Monday, 9 May 2016

Leicester (Part 4 - East)

For this final look at Leicester we have mainly put away the grand civic buildings and strayed into the more gritty world of commerce and industry. It is pleasing to see the number of clocks that still remain on such buildings, although some of them could do with some urgent love and attention.

But the gateway into this world is a church - St Peter's church on St Peter's Road. This is the Anglican St Peter's, not to be confused with the Catholic St Peter's elsewhere in the city, nor indeed with the one in the suburb of Belgrave (which I now realised I must of walked within 100 meters of without seeing it, and hence missing its clock)


This St Peter's had its foundation stone laid on 14 November 1872 and was consecrated on 18 April 1874. The architect was G E Street, most famous for the Royal Courts of Justice in London, but also designer of numerous churches and other buildings. For example, he also designed St Peter's churches in Little Aston, Helperthorpe, Swinton, Malvern, Chalvey, Filkins and Treverbyn.






We move now into the commercial world, if not yet into the industrial one. Sometimes you are just surprised by what you find when you go out looking. Walking along residential streets you turn a corner, and not only is there a clock which you weren't expecting to see, but it is nicely displayed on a pink building.


This is the offices of P A Todd & Company, Solicitors on the corner of East Park Road and Chesterfield Road. And thanks to their website (www.patodd.co.uk) , I not only know that the company was formed in 1998 and moved into this building in 2014, I also know that this used to be the Evington Cinema.


Which helps to explain the unusual design of this building and its location.


Further research led me to Issue 258 (February / March 2016) of the Evington Echo (www.evingtonecho.co.uk), which reveals that the cinema was opened in 1916 and closed in 1978. Following a fire in 1984, the main auditorium was demolished in 1989 and the site used for flats. So what we have today is just the frontage.



So we move on to another surprise. A mini-castle at the end of a cul-de-sac off a residential road.


I don't know anything about this building, except that I'm glad it's there.




 
More industry. This is St Saviour's Road.
 


Whilst the clock face on this side looks in good repair...


...that facing the road is not looking so good.





 
A little bit further along St Saviour's Road is the Corona Works building. This was home to Frederick Pollard & Co (as witnessed by the clock). Founded in 1911, the company specialised in the manufacture of drilling machinery.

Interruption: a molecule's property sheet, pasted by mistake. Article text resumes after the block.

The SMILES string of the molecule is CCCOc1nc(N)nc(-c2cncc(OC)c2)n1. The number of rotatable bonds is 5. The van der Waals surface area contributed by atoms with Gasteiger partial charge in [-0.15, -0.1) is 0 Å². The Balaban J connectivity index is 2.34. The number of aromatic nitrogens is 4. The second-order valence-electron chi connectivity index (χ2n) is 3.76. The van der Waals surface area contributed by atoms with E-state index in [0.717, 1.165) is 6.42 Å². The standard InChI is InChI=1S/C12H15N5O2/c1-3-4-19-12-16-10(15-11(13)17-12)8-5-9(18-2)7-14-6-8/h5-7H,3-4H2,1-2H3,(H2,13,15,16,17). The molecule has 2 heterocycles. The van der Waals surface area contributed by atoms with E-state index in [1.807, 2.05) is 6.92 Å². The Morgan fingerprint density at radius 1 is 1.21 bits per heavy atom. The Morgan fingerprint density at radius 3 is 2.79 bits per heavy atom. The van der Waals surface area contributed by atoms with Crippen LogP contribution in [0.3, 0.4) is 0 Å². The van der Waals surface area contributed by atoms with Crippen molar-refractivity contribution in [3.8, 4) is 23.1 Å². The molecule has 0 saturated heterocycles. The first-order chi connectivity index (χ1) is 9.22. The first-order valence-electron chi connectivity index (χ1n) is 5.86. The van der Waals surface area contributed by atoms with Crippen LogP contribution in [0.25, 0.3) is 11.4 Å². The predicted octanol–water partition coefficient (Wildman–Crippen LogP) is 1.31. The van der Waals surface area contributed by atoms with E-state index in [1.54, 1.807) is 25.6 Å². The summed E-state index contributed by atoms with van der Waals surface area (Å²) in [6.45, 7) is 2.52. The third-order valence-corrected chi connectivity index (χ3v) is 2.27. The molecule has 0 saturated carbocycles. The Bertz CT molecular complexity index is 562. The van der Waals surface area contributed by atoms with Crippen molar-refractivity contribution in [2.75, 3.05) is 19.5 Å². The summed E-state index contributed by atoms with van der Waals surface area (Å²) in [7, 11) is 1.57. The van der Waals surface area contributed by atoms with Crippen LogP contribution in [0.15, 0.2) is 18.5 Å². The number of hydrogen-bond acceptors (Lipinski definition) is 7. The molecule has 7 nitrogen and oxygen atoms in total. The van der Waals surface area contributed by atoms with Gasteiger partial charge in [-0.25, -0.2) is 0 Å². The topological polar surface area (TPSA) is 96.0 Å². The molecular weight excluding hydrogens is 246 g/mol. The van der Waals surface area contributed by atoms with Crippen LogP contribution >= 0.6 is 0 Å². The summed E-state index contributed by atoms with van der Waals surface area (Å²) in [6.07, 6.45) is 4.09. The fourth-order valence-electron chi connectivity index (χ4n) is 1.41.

Next up is this more modern clock on East Park Road.






This is the Vulcan Works in Vulcan Road. Built in 1876-78, it is supposedly the earliest engineering factory built in Leicester.


It was home , until 1986, of Gimson & Co, who amongst many other things built the beam engines at Abbey Pumping Station (see earlier post).







And finally, we visit the Haramead Business Centre, in Haramead Road.






Sunday, 24 April 2016

Leicester (Part 3 - North, West and South)

Today we cover all the clocks outside of the central area that are to the north, west or south. The east is yet to come.

Leicester North is the southern terminus of the Great Central Railway. It is not the best way, transport-wise, of getting from Loughborough to Leicester as it takes much longer and costs much more (on gala days at least) than the main railway, and leaves you on the outside of the outer ring road (aka the middle of nowhere). This of course never use to be the case as the tracks used to continue into the heart of the city.

At least the GCR has restored some of the link, and provides a fine two-track heritage railway.


The current station building dates from 2002.




A shortish trek south brings us to the Abbey Pumping Station on Corporation Road (a great civic name for a road). This is now a great, free entry, museum with all sorts of fascinating exhibits, the best of which have to be the magnificent beam engines. If you are ever in the area you really ought to pay a visit.

Anyway, there is also a clock on one of the outbuildings.
 



Which as it now houses the visitor toilets, it is appropriate that it is a Gents clock.

 
Next up is Leicester College, and its building off Belgrave Gate.